Binge Eating Disorder Defined

By Eliza Kingsford, MA, LPC Director of Clinical Services, Wellspring at Structure House

Posted on | By Eliza Kingsford, MA, LPC

Binge Eating Disorder (BED) is categorized by a few defining factors. The first is the consumption of large quantities of food in discrete periods of time. Large quantities can be somewhat subjective, however; think of this as an amount that is considerably more than what most people would eat within a similar amount of time under the same circumstances. Second, BED is characterized by a person feeling a loss of control while eating. They will often report feeling like they are unable to stop even if they wanted to. Many people describe starting to eat and then losing sense of time and place, feeling “zoned out” or disconnected from the experience. Third, people suffering from BED experience an overwhelming sense of shame and/or guilt after the binge. Often, the person will eat in private due to the shame they feel about their behaviors. Depression, guilt, embarrassment and disgust are all common feelings associated with binge eating behaviors.

Other factors are generally present with BED. These are things like eating more rapidly than most people, with an unnecessary sense of urgency; and eating without feeling physically hungry and far beyond the point of feeling comfortably full. Also, eating until feeling physically ill from the quantity of food consumed.

I thought people with eating disorders were underweight?

The notion that people struggling with an eating disorder are all underweight is largely a myth. In fact, the only eating disorder that even classifies weight as a criterion is anorexia nervosa. Contrary to popular belief, although the number on the scale often becomes the obsession or fixation of someone with an eating disorder, the real problems lie outside of their weight. Many people suffering from bulimia nervosa, BED, or severe emotional overeating are actually categorized as overweight and obese.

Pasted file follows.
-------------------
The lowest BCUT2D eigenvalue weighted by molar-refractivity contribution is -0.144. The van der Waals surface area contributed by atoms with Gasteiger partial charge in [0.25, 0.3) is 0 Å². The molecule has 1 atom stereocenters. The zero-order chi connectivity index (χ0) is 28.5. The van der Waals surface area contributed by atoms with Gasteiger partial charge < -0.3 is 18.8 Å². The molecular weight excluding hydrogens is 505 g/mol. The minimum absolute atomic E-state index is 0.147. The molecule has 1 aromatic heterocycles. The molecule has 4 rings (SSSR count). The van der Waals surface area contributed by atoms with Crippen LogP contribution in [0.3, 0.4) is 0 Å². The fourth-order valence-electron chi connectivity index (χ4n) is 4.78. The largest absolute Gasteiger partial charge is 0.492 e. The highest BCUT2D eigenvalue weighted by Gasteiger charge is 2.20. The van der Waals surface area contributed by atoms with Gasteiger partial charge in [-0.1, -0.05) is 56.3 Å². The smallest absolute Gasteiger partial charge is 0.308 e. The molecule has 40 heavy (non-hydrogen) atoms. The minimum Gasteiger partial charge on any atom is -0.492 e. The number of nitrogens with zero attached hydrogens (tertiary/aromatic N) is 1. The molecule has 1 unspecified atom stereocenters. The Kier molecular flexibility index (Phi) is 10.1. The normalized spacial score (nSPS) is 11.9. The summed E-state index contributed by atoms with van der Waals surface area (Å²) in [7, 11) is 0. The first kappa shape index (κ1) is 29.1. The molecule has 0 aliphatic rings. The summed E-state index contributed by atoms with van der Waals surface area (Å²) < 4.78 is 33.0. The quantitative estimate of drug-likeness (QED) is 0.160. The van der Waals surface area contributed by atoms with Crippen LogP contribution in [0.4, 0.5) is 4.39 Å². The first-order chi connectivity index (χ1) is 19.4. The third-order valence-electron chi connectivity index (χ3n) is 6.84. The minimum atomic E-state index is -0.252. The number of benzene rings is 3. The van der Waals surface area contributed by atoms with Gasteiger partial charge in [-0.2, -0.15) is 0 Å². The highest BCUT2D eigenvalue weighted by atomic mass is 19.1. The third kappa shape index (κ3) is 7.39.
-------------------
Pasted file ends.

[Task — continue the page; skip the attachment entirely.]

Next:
Sometimes I eat until I’m stuffed. Is that a binge?

We have all had those experiences in our lives: Your mother cooks the best homemade dinner for your trip home and you overeat until you feel “sick to your stomach.” Or you go out for a big celebratory dinner and you eat all five courses, leaving you feeling “stuffed” and uncomfortable. Although this behavior is still not recommended, it does not automatically put you in the binge eater category. If you ask most people about this behavior, they will explain that this was an isolated event. Often times the person was so physically uncomfortable that the thought of eating again anytime soon was undesirable.

Someone truly suffering from BED will engage in this type of behavior at least twice a week for a period of at least six months. The clear and defining quality of someone suffering with BED versus someone who has an unhealthy tendency of overeating at times is the marked distress that they feel during and after the binge. Binge eaters feel guilt, shame, depression and disgust sometimes during and always after a binge. This distress is different from simply feeling like you wish you hadn’t eaten that much; it is a powerful and debilitating emotion that perpetuates the binge cycle.

Article written by Eliza Kingsford, MA, LPC
Director of Clinical Services, Wellspring at Structure House